Other triggered tsunamis travel the ocean. For example, earthquakes in Japan often trigger tsunami warnings across the Pacific as far as Mexico and the US West Coast. The Deep-Ocean Assessment and Reporting of Tsunamis (DART) system is a network of deep-sea buoys that measure water displacement across the ocean to determine tsunami occurrences and path. This system gives distant coastal communities such as Hawaii, the Cook Islands and continental coasts the ability to evacuate and plan for disaster.
Signs of a Tsunami
While a tsunami may occur very quickly after a seismic event, there are often warning signs. It is important to react quickly if you feel a tsunami is approaching; you can’t outrun the powerful waves. Often, when a tsunami follows immediately after an earthquake, people are still trying to react to the earth movement.
In 2011, Japan experienced a magnitude 9.1 Richter Scale devastating earthquake with massive destruction. Within minutes, the entire region was hit with a tsunami and its towering 133-foot waves. There was simply not time to react.
The signs of a tsunami are:
- An earthquake: experiencing earthquake activity in coastal areas is the first alert that a tsunami may approach
- Shoreline waters recede: water is sucked out to sea and accumulated in the tsunami wall. Reefs are exposed with boats and fish remaining stranded
- Load roar: as the tsunami approaches shore, it may sound like a train or aircraft moving through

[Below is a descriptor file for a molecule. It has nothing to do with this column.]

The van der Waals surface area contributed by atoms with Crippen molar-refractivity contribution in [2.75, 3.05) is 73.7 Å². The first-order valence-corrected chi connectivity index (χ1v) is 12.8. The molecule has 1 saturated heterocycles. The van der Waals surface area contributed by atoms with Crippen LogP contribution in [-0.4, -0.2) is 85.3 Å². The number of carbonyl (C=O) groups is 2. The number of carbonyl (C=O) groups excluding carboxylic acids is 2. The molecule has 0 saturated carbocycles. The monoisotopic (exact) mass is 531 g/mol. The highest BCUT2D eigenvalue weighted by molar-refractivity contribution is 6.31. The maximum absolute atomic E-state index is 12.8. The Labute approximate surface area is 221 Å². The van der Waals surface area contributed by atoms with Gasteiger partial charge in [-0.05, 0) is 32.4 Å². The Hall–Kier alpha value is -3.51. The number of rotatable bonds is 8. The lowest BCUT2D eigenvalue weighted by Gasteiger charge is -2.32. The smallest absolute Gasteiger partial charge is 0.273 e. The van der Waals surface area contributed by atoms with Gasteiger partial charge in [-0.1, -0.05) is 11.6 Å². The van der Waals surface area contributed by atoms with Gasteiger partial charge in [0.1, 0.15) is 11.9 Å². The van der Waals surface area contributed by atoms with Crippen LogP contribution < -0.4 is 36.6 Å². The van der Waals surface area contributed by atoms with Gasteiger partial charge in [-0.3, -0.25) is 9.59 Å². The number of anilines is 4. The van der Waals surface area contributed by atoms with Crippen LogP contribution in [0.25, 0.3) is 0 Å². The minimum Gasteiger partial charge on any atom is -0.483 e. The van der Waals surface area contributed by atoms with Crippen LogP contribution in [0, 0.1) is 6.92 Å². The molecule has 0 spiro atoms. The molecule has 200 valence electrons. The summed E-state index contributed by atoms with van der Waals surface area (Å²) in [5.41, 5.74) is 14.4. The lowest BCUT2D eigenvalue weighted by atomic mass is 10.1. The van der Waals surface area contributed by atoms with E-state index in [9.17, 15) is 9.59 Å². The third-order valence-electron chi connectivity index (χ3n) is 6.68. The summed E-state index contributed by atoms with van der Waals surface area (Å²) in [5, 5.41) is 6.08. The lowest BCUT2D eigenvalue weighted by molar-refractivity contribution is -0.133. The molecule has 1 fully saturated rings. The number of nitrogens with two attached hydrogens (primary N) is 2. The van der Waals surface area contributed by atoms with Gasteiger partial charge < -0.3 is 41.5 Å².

- Rising horizon: the line in the distance where the sky meets the sea becomes higher as the wave approaches
- Tsunami alarms: some coastal areas have installed large networks of warning systems to let coastal communities know to evacuate for an incoming tsunami
What to Do in a Tsunami
You cannot outrun a tsunami. People may find the phenomenon of the receding water intriguing. In fact, there are pictures of old coastal towns where people run out to the reefs to collect fish. This is the last thing you should do. When the waves come, they will be fast, large and like river rapids pulsing through streets and inland areas.
Here is what to do if a tsunami is approaching:
- Stay off the beach
- Head inland
- Seek higher ground away from the coast and rivers
- Heed all alarm warnings and emergency personnel
If you don’t have warning, you need to do what you can to stay above the water as long as possible. Indonesian residents and tourists were captured on video climbing palm trees and balconies to stay as high as possible. The water receding is as dangerous as it coming in.